Tuesday, October 8

Curing Olives: Part 1

For the past couple of years, I have admired the beautiful jars of olives, that Tyson's Aunt Cindy has cured.  I let her know that I was interested in learning the ins and outs of curing olives.  I had no idea the extensiveness of the process, but was enthralled in learning. I was extremely intimidated, once I realized all that was entailed, but I wasn't going to let that stop me.  I spent a morning with Cindy at her house, where she explained the step by step process.  My respect for her grew a million fold, once I learned the labor that went into those olives.  

Her grandmother was from Italy and cured olives throughout the years.  Over the years Cindy learned the process and now cures her own olives every year.  I was so grateful she took the time and patience to teach me the process.  I love learning new skills and jump at the chance for any opportunity to expand my homemaking skills.  

Fresno is known for its rich abundance of agriculture.  I never even knew what an olive tree looked like before moving here.  My curiosity sparked when I noticed these gorgeous, unique looking trees.  I immediately asked Tyson what that was, when he informed me that it was an olive tree.  I now feel like I have a little connection to those trees and hope to have a couple of my own one day.

I was planning on picking my own olives this year, but I had already missed my chance. All of the tree's I was going to pick from, had already turned black.  Luckily there is a farm here in Fresno that sales olives by the pound.  They pick them fresh for you and they look beautiful.


Saturday morning Cindy came over to my house and we started the sorting process.  We had almost 27 pounds of olives to sift through.  You end up touching each olive, looking for blemishes, holes or stems.










^^^ I couldn't get over the vibrant color of green, that was bursting from the box. ^^^



After sorting through the olives we only found a handful of bad ones.  We then took the good olives into my laundry room and rinsed them clean.




 We transferred them into a cooler where they began the leaching process. 



The most intimidating thing about curing olives is working with the Lye.  Lye is a poisonous chemical that pulls the bitter taste out of the olives.



Once the Lye was mixed we added the remaining water.  We placed the olives in the water, covered them with parchment paper and let the Lye go to work.


You have to stir the olives for 12 hours, every 2 hours.  This prevents any brown spots from forming, when the olives touch for a long period of time.  I checked my olives after the first 6 hours had past and the lye had already made its way through to the pit.  When cutting into the olive a buttery color appeared.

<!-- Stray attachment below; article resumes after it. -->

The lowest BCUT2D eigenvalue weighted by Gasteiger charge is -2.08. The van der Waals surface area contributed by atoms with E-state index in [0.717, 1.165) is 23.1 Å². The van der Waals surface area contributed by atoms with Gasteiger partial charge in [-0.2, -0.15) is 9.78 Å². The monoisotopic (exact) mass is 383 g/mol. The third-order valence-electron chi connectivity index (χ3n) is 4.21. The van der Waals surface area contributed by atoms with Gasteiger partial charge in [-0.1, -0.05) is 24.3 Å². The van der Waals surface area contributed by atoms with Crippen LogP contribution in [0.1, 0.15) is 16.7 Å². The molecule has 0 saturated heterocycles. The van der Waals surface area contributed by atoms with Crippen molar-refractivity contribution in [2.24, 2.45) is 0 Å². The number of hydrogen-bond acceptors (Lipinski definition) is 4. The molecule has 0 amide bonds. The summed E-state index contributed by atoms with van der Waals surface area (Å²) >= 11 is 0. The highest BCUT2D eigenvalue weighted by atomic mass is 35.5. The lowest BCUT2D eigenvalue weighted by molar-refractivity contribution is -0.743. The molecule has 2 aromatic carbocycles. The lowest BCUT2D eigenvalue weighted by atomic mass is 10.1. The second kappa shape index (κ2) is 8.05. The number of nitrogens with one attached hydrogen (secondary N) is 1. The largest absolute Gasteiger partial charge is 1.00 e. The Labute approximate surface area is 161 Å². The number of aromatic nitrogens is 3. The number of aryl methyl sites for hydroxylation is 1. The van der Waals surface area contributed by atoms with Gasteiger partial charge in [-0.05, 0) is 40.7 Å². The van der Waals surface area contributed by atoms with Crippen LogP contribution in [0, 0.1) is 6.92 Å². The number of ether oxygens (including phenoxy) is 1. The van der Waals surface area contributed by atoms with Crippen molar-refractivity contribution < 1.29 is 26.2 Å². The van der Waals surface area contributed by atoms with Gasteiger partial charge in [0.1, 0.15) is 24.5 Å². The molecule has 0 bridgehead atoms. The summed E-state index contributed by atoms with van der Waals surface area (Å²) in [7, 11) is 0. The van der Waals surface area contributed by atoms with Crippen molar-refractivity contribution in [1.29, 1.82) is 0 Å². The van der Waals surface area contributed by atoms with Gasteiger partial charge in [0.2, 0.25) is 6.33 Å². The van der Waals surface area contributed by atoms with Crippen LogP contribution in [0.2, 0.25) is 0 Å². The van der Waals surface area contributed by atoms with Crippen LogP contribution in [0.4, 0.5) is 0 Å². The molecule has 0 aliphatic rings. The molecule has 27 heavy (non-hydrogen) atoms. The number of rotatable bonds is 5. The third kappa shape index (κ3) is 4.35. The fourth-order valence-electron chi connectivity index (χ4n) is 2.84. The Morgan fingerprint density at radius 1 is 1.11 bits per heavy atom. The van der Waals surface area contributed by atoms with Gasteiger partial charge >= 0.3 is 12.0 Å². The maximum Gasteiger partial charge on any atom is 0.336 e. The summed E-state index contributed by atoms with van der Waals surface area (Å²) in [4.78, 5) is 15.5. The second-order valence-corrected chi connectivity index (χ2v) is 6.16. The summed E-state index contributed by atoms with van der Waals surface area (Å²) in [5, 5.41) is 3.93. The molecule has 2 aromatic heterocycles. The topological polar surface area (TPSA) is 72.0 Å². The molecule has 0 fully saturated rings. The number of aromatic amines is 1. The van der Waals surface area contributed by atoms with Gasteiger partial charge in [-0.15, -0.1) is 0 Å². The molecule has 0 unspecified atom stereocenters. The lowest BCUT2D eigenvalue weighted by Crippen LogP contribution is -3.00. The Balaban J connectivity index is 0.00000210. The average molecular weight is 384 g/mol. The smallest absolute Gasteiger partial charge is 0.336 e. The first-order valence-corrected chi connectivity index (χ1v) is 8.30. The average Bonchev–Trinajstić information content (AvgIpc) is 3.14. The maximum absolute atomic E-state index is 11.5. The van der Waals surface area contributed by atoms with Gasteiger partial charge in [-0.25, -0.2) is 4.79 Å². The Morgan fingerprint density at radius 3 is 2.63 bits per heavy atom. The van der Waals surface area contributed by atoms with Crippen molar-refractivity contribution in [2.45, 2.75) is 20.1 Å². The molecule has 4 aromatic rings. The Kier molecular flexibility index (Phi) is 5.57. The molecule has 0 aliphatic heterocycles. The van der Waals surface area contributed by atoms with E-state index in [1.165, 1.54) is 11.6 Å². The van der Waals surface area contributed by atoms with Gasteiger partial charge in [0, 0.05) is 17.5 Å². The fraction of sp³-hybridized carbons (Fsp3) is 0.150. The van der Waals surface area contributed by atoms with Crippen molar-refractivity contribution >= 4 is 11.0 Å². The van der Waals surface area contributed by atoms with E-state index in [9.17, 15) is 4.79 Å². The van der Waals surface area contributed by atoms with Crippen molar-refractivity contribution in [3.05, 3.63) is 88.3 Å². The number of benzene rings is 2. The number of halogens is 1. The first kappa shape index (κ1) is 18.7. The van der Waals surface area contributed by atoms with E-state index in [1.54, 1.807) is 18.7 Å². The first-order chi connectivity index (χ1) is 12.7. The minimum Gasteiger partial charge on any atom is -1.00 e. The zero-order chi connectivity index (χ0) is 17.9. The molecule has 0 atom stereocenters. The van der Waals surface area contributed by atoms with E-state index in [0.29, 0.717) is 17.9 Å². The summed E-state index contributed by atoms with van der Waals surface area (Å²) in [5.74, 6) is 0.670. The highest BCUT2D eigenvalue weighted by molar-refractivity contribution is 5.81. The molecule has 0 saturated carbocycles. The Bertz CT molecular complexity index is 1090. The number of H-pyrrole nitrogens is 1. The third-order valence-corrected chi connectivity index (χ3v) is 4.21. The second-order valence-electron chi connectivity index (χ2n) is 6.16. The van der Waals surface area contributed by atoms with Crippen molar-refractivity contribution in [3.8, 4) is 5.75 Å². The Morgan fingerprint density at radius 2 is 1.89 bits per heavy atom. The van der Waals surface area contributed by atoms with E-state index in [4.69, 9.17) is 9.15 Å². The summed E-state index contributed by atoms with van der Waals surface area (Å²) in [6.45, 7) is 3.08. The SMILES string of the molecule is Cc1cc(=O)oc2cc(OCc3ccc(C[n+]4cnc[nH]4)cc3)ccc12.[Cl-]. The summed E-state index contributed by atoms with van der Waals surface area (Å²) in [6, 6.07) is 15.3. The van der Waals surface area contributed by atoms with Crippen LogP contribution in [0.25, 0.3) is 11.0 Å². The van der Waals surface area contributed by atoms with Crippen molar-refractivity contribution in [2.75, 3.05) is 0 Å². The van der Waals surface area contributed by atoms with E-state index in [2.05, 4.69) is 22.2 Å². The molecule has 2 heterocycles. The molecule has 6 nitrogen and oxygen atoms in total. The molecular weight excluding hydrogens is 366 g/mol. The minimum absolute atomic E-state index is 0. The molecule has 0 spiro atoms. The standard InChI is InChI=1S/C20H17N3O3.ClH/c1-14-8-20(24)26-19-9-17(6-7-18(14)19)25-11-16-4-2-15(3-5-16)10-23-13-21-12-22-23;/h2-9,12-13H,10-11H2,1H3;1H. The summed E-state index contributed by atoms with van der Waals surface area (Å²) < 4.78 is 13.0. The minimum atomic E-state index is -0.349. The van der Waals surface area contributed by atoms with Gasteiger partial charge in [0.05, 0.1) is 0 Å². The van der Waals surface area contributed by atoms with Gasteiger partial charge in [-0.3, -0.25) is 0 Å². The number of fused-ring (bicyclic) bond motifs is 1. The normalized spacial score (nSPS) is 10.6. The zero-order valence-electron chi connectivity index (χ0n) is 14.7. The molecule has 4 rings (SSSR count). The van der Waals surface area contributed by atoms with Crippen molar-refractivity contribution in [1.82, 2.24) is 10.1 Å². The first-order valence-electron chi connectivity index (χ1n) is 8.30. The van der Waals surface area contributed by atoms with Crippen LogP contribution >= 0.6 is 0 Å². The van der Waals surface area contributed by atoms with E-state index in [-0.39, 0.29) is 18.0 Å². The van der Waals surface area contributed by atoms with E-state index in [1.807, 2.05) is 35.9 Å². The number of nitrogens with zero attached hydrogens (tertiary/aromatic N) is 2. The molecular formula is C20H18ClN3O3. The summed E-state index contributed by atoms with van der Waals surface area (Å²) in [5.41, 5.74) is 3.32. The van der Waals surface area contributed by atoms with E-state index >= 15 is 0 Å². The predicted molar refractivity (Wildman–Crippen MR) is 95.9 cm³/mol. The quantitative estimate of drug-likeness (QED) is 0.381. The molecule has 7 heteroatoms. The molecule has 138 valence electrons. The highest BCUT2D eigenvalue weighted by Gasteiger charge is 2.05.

I drained the water and started the rinsing process.  This process entails switching the water 2 times a day for 3-4 days.  As soon as the water turns clear, the Lye is gone and you can begin the canning process.

Saturday night I didn't sleep very well.  I dreamed I had ruined all my olives and was devastated.  I woke up early and headed straight out to my cooler of olives.  The moment I put my hand into the water and picked up one of the olives, I knew my nightmare had came true.  My olives were complete mush.  Not just the one in my hand, but all 26 pounds of them.  I walked into my house with my head hanging down.  I went into my room and had a pity party for myself.  Not going to lie, I may have shed a tear or two.  I was sad, my hard work had went down the drain.  I had to dump all of it in the trash.  I felt bad for the money that I had spent on the olives and for all of the time Cindy had spent teaching me.  I couldn't wrap my head around what went wrong.  The night before they were perfect.  

After talking with Cindy we think the heat got to the Lye.  I also don't think I drained all of the lye completely, when I was in the rinsing process.  I wanted to throw in the towel after all that had happened, but I didn't want to be one of those people that give up when things don't work out the first time.  When I get something set in my mind, I have a hard time getting it out. I envisioned all of my masons jars, filled to the brim with green olives and tied off with red and white bakers twine.  I wanted my Christmas gifts this year to be extra special.  So with that in mind, I am hoping to be able to try again.  If the olives allow and the stars aline, I will have my Christmas wish!

I had to keep these quotes in mind when I was feeling like a complete failure.

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"Failure is the opportunity to begin again more wisely."
-Henry Ford

"Many of life's failures are experienced by people who did not realize how close they were to success when they gave up."
-unknown

"Sometimes what we call failure is really just that necessary struggle called learning."

"Perseverance is failing nineteen times and succeeding the twentieth."
-Julie Andrews

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This was defiantly a learning process and taught me more than just the ropes of curing olives.  I hope to do better next time and not make the same mistakes.  Crossing my fingers, this next time will be the one.
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1 comment:

  1. This looks so fun! I would binge on olives all day if I could! Hope you get it right and I can reap the benefit if your hard work! :)

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